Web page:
A formal certification record should be developed to document any training that requires employees to know and use procedures and practices for dangerous tasks.
The "show and tell" model for on-the-job training (OJT) has been, and is still, the best method for training specific fall-protection safety procedures. Measurement knowledge and skills occurs throughout the OJT process while keeping the employee safe from injury while learning. If, in using this training method, the employee is not exposed to hazards that could cause serious injury, you may be able to delete step 3. Otherwise, don't skip a step.
Step 1: Introduction-The instructor tells the trainee about the training. At this time, the instructor emphasizes the importance of the procedure to the success of the production/service goals, invites questions, and emphasizes accountability.
Step 2: Instructor show and tell- The instructor demonstrates the process. The instructor first explains and demonstrates safe work procedures associated with the task. In this step, the trainee becomes familiar with each work practice and why it is important.
Step 3: Instructor show and ask-The trainee tells the instructor how to do the procedure, while the instructor does it. This step is actually optional. It's important to include this step if injury is possible. There is an opportunity for the instructor to discover whether there were any misunderstandings, but protects the trainee because the instructor still performs the procedure.
Step 4: Trainee tell and show- Now it's the trainee's turn. To further protect the employee, the instructor must give permission for the trainee to perform each step. The trainee carries out the procedure, but remains protected because the he or she explains the process before actually performing the procedure.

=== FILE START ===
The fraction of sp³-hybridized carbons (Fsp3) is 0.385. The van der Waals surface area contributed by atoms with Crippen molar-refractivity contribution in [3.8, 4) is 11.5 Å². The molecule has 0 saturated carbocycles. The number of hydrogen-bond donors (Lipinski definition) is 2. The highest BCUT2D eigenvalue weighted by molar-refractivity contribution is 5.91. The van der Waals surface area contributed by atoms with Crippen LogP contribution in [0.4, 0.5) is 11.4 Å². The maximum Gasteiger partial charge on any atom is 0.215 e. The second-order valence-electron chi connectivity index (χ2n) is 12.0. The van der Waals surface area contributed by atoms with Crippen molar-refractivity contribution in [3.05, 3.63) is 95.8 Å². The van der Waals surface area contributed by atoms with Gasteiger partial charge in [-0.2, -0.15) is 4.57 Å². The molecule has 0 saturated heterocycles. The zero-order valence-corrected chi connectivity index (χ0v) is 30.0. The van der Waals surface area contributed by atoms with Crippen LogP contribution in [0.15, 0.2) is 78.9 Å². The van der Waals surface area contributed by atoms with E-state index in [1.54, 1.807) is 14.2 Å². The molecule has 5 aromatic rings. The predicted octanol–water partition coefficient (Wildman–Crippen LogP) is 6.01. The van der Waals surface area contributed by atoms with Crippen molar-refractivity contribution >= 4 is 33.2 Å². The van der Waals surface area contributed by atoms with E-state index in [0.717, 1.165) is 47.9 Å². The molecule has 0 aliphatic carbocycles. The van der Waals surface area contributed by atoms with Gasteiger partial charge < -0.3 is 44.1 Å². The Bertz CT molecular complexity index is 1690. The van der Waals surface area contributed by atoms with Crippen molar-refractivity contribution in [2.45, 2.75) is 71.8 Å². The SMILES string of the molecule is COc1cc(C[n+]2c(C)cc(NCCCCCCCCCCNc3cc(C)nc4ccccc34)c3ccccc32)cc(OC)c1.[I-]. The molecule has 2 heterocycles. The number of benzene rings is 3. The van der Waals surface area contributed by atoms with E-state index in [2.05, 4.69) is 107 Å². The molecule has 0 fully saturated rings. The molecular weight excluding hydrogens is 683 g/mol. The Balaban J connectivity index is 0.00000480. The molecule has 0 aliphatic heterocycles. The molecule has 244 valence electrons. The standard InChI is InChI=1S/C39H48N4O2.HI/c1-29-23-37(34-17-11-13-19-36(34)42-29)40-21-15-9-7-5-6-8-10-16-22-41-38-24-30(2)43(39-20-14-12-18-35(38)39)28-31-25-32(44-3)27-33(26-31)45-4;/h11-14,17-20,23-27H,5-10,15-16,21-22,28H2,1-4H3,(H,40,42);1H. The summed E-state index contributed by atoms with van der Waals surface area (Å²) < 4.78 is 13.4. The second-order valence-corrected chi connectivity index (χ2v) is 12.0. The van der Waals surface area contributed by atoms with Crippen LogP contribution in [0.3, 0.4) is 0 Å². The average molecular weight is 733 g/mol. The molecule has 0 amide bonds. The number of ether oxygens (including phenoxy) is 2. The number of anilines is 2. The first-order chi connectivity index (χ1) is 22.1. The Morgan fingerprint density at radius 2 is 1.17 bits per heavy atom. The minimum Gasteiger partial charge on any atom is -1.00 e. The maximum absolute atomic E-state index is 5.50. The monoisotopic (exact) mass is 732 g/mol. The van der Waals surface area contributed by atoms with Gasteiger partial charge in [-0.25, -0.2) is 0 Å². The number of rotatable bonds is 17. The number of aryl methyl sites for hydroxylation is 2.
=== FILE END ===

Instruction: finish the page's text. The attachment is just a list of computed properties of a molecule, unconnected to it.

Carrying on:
Step 5. Conclusion. The instructor recognizes accomplishment, reemphasizes the importance of the procedure, and how it fits into the overall process. The instructor also reviews the natural consequences (the injury/illness) and system consequences (reward/discipline) related to performance.
Step 6. Document. The trainee certifies (1) training accomplished, (2) questions were answered, (3) opportunities provided to do procedure, (4) accountabilities understood, and (5) intent to comply. The instructor certifies that the trainee has (6) demonstrated adequate knowledge and skill to complete the procedure.
Pipefitter Falls from Ladder
A pipefitter was going to get a measurement at the top of a 25-foot fiberglass tank. With the help of a co-worker, he placed a ladder against the tank and tied off the bottom to pipes at the base of the tank. He climbed the ladder, stood on the top rungs, and took the measurement. While he was descending, the ladder slipped against the slick fiberglass surface and twisted. The pipefitter lost his balance and fell 18 feet to the concrete floor. He died of massive head injuries.
Findings: The pipefitter had been on the job only four days and had no training in using ladders safely. Also, the ladder was defective and had not been tagged or removed from service; the side rails were twisted and dented, the rungs damaged, and the halyard was missing.